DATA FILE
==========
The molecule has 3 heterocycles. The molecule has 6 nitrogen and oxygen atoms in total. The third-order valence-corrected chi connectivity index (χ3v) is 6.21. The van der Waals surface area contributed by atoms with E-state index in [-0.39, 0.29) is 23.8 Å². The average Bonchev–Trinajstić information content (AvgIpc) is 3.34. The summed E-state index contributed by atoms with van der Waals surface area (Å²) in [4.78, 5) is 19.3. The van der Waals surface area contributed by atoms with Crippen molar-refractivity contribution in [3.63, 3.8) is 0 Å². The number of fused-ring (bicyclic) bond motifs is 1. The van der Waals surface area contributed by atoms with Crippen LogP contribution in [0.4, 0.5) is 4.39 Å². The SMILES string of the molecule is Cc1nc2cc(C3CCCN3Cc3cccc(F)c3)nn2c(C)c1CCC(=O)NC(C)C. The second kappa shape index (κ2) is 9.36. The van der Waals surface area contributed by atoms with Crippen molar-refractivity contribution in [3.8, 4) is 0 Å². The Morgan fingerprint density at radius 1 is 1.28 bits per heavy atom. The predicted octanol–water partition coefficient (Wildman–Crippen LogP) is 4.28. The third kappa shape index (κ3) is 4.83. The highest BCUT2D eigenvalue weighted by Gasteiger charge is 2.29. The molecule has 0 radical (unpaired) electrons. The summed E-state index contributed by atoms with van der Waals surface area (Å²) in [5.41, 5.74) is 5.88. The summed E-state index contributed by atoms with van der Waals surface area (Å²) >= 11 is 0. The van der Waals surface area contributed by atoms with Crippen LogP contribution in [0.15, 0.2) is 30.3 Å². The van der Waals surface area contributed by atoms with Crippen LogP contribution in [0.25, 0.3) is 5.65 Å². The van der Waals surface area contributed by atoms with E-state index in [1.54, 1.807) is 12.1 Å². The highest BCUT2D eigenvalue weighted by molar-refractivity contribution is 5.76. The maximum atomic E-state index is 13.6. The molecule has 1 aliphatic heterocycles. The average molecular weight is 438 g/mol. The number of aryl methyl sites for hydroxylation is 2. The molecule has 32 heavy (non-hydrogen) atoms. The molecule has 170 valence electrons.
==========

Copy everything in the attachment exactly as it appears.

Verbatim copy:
The molecule has 3 heterocycles. The molecule has 6 nitrogen and oxygen atoms in total. The third-order valence-corrected chi connectivity index (χ3v) is 6.21. The van der Waals surface area contributed by atoms with E-state index in [-0.39, 0.29) is 23.8 Å². The average Bonchev–Trinajstić information content (AvgIpc) is 3.34. The summed E-state index contributed by atoms with van der Waals surface area (Å²) in [4.78, 5) is 19.3. The van der Waals surface area contributed by atoms with Crippen molar-refractivity contribution in [3.63, 3.8) is 0 Å². The number of fused-ring (bicyclic) bond motifs is 1. The van der Waals surface area contributed by atoms with Crippen LogP contribution in [0.4, 0.5) is 4.39 Å². The SMILES string of the molecule is Cc1nc2cc(C3CCCN3Cc3cccc(F)c3)nn2c(C)c1CCC(=O)NC(C)C. The second kappa shape index (κ2) is 9.36. The van der Waals surface area contributed by atoms with Crippen molar-refractivity contribution in [3.8, 4) is 0 Å². The Morgan fingerprint density at radius 1 is 1.28 bits per heavy atom. The predicted octanol–water partition coefficient (Wildman–Crippen LogP) is 4.28. The third kappa shape index (κ3) is 4.83. The highest BCUT2D eigenvalue weighted by Gasteiger charge is 2.29. The molecule has 0 radical (unpaired) electrons. The summed E-state index contributed by atoms with van der Waals surface area (Å²) in [5.41, 5.74) is 5.88. The summed E-state index contributed by atoms with van der Waals surface area (Å²) >= 11 is 0. The van der Waals surface area contributed by atoms with Crippen LogP contribution in [0.15, 0.2) is 30.3 Å². The van der Waals surface area contributed by atoms with Crippen LogP contribution in [0.25, 0.3) is 5.65 Å². The van der Waals surface area contributed by atoms with E-state index in [1.54, 1.807) is 12.1 Å². The highest BCUT2D eigenvalue weighted by molar-refractivity contribution is 5.76. The maximum atomic E-state index is 13.6. The molecule has 1 aliphatic heterocycles. The average molecular weight is 438 g/mol. The number of aryl methyl sites for hydroxylation is 2. The molecule has 32 heavy (non-hydrogen) atoms. The molecule has 170 valence electrons.